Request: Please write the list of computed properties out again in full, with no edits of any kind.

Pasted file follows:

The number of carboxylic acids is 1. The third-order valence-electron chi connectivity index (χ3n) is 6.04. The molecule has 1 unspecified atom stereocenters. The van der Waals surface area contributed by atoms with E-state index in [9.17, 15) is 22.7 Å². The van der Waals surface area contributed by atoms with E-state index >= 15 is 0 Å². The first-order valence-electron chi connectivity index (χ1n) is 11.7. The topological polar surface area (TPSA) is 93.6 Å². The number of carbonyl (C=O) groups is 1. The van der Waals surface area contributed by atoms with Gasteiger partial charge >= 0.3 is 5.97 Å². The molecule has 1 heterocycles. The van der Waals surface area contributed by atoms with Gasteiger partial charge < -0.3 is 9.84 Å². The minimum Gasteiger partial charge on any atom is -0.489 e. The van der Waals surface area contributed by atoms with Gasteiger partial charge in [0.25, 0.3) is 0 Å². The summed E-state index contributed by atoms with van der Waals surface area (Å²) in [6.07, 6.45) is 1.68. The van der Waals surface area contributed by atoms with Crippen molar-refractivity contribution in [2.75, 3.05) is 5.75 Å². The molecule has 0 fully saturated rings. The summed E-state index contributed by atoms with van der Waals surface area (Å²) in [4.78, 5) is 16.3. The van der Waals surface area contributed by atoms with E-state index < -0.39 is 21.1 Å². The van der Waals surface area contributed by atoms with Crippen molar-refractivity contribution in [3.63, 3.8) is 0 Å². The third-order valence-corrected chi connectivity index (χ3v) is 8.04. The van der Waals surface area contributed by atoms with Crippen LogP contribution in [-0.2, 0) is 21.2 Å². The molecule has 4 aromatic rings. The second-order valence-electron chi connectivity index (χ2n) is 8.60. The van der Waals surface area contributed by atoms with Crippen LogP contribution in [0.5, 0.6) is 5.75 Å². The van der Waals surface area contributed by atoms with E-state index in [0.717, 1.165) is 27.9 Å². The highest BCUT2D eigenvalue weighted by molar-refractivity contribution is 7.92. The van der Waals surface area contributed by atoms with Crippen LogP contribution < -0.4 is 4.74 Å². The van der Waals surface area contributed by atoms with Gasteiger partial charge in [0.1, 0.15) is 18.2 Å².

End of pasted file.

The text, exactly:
The number of carboxylic acids is 1. The third-order valence-electron chi connectivity index (χ3n) is 6.04. The molecule has 1 unspecified atom stereocenters. The van der Waals surface area contributed by atoms with E-state index in [9.17, 15) is 22.7 Å². The van der Waals surface area contributed by atoms with E-state index >= 15 is 0 Å². The first-order valence-electron chi connectivity index (χ1n) is 11.7. The topological polar surface area (TPSA) is 93.6 Å². The number of carbonyl (C=O) groups is 1. The van der Waals surface area contributed by atoms with Gasteiger partial charge >= 0.3 is 5.97 Å². The molecule has 1 heterocycles. The van der Waals surface area contributed by atoms with Gasteiger partial charge < -0.3 is 9.84 Å². The minimum Gasteiger partial charge on any atom is -0.489 e. The van der Waals surface area contributed by atoms with Gasteiger partial charge in [0.25, 0.3) is 0 Å². The summed E-state index contributed by atoms with van der Waals surface area (Å²) in [6.07, 6.45) is 1.68. The van der Waals surface area contributed by atoms with Crippen molar-refractivity contribution in [2.75, 3.05) is 5.75 Å². The molecule has 0 fully saturated rings. The summed E-state index contributed by atoms with van der Waals surface area (Å²) in [4.78, 5) is 16.3. The van der Waals surface area contributed by atoms with E-state index < -0.39 is 21.1 Å². The van der Waals surface area contributed by atoms with Crippen molar-refractivity contribution in [3.63, 3.8) is 0 Å². The third-order valence-corrected chi connectivity index (χ3v) is 8.04. The van der Waals surface area contributed by atoms with Crippen LogP contribution in [-0.2, 0) is 21.2 Å². The molecule has 4 aromatic rings. The second-order valence-electron chi connectivity index (χ2n) is 8.60. The van der Waals surface area contributed by atoms with Crippen LogP contribution in [0.5, 0.6) is 5.75 Å². The van der Waals surface area contributed by atoms with E-state index in [0.717, 1.165) is 27.9 Å². The highest BCUT2D eigenvalue weighted by molar-refractivity contribution is 7.92. The van der Waals surface area contributed by atoms with Crippen LogP contribution < -0.4 is 4.74 Å². The van der Waals surface area contributed by atoms with Gasteiger partial charge in [0.1, 0.15) is 18.2 Å².